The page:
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Community and Q&A

Thermo-Ply under drywall?

Ralph1962 | Posted in Energy Efficiency and Durability on

I am working on a ranch style house. We have pulled all plaster and insulation from the ceilings in the house. As we start to put the ceilings back together, can I use a product like Thermo-Ply on the underside of my ceiling joist and drywall over that? That gives me the advantage of being able to put the ceilings partly back together, re-insulate the attic with blown insulation, and then drywall at my leisure.

I am putting blown-in to R-36, and will have an air space above to vents. No storage in the attic, and no mechanical.


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  1. GBA Editor
    Martin Holladay | | #1

    Q. "Can I use a product like Thermo-Ply on the underside of my ceiling joist and drywall over that?"

    A. Yes. The only possible problem with this approach is that the Thermo-Ply may sag. If it does, it is going to complicate drywalling. It takes almost as much work to install Thermo-Ply as drywall -- so why not just hang the drywall and be done with it?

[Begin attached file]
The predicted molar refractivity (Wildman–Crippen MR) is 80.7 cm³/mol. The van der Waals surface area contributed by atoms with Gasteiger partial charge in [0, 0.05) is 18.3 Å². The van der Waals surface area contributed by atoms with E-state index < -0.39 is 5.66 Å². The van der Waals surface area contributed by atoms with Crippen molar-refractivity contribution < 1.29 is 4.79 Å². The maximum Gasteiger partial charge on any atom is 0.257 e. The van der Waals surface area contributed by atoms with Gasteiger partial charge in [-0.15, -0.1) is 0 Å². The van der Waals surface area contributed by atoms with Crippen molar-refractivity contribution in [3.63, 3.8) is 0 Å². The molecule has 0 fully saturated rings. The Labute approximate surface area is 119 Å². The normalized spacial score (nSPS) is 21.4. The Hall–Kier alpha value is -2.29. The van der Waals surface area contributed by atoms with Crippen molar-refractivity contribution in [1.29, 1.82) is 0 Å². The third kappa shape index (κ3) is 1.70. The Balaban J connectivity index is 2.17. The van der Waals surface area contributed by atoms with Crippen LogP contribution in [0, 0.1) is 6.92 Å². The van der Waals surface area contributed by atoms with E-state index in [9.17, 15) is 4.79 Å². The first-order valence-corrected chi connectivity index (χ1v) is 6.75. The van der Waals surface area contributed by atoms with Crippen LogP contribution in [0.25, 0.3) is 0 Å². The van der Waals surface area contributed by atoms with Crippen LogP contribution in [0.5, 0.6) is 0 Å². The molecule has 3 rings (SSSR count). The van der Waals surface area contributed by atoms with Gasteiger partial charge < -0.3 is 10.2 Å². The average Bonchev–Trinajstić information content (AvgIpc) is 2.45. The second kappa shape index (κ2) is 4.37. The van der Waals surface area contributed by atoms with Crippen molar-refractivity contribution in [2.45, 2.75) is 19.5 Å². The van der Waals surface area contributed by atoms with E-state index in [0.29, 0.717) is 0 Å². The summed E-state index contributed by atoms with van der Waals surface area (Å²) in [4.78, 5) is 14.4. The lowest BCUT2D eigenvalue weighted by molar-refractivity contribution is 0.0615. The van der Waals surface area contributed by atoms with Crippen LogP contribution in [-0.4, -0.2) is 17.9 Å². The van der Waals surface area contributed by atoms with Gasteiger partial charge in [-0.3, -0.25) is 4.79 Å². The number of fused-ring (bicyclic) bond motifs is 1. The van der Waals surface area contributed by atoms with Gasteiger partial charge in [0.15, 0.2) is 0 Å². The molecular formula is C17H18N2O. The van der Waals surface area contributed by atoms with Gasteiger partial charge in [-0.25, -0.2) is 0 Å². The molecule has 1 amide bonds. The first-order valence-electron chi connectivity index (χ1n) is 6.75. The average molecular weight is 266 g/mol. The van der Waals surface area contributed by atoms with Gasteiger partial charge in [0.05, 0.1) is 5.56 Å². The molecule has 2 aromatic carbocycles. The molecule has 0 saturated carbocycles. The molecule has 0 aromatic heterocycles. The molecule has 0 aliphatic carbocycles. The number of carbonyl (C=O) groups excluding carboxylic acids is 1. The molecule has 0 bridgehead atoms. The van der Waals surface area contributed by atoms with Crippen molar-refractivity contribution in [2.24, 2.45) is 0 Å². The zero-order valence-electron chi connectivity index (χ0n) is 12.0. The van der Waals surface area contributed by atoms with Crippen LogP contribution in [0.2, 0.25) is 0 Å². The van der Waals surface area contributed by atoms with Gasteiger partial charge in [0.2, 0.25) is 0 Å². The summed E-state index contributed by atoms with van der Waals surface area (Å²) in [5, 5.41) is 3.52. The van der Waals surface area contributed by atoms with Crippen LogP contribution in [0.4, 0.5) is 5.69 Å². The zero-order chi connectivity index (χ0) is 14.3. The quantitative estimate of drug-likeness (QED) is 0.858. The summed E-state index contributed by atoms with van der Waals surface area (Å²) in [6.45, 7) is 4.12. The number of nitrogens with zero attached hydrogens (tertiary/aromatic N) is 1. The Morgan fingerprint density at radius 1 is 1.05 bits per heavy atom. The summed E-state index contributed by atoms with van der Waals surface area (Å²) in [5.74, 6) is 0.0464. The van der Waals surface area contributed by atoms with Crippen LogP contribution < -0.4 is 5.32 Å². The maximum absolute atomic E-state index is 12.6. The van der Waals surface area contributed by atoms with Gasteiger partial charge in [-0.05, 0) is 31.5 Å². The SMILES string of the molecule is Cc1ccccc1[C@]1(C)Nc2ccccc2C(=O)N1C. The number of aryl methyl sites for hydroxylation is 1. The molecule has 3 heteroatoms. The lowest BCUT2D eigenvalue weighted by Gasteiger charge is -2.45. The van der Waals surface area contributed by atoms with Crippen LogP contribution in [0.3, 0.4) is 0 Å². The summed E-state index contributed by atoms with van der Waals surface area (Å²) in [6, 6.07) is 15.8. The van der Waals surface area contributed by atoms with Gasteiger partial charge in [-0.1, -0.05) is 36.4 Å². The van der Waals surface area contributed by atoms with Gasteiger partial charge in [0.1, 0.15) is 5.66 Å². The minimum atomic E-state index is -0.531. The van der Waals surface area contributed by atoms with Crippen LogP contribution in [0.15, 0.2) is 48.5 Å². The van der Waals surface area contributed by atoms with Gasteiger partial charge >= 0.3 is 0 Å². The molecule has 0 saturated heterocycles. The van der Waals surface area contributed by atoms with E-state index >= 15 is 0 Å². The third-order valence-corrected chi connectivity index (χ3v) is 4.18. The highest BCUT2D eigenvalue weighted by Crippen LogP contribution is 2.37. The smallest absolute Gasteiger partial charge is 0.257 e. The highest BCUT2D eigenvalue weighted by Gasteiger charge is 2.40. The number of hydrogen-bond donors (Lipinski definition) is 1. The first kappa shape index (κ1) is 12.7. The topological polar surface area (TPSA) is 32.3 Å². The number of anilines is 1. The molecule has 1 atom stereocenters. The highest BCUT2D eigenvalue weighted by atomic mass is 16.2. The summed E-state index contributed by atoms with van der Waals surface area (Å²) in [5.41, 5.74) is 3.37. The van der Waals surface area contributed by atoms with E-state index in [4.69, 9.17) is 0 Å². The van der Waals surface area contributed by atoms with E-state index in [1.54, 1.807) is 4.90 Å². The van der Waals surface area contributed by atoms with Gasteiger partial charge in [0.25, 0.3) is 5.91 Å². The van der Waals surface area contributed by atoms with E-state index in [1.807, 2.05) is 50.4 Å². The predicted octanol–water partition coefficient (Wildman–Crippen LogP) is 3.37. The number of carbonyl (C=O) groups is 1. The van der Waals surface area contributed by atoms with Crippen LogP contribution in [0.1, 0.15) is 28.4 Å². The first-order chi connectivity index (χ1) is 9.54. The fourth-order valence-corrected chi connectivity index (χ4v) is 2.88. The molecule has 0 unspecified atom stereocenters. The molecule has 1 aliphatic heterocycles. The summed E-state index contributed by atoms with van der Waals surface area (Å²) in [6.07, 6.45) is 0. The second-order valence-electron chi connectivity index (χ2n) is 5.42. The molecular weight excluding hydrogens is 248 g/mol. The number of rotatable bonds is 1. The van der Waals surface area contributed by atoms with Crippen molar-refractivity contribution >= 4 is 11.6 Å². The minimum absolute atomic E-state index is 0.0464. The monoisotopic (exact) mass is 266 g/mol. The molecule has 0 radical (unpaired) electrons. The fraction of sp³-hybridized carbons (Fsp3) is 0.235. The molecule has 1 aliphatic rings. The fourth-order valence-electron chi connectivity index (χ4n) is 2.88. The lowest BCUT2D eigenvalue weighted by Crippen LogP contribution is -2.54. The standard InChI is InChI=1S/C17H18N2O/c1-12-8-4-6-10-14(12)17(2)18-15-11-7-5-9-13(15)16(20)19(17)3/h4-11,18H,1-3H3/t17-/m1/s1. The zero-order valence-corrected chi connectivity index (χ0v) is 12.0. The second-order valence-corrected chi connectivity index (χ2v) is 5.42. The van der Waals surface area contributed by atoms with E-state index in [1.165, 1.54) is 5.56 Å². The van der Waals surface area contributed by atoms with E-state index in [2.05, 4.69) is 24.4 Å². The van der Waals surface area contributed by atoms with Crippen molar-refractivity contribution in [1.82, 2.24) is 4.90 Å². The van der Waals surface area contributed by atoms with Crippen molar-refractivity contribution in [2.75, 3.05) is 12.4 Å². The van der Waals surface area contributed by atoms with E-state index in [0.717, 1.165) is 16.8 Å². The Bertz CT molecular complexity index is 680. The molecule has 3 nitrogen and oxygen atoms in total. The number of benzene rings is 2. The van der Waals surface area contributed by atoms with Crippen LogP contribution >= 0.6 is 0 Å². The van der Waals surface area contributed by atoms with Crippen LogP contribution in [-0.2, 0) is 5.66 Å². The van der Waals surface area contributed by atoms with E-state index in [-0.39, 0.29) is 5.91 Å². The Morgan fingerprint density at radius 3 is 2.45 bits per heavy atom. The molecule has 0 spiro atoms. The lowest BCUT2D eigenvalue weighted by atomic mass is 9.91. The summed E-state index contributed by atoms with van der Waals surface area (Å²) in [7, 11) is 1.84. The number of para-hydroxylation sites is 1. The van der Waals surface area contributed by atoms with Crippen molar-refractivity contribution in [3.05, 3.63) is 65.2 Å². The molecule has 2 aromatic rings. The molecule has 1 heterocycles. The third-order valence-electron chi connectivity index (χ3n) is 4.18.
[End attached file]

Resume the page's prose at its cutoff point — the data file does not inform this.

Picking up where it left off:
2. Ralph1962 | | #2

    I was thinking that the thermo play would be a vapor barrier of sorts , and provide me some insulation value as well. I would use this instead of plastic or paper, and it would be easier to drywall over.

  3. GBA Editor
    Martin Holladay | | #3

    I had forgotten that most types of Thermo-Ply have a very low permeance. (The permeance of Thermo-Ply varies from 0.53 - 0.63 perm, which is quite low.) While Thermo-Ply in this location won't cause problems in a cold climate, it might cause problems in a hot climate, especially if the house is air-conditioned.

    Building codes don't require interior vapor barriers, although some building codes require interior vapor retarders. A requirement for a vapor retarder can be satisfied with vapor-retarder paint. In general, I don't recommend the use of interior vapor barriers.

    Since the most common type of Thermo-Ply is only 1/8-inch thick, I don't recommend it for this application. If you install cellulose on top of it, it is likely to sag.

  4. Ralph1962 | | #4

    Thanks for a prompt answer.

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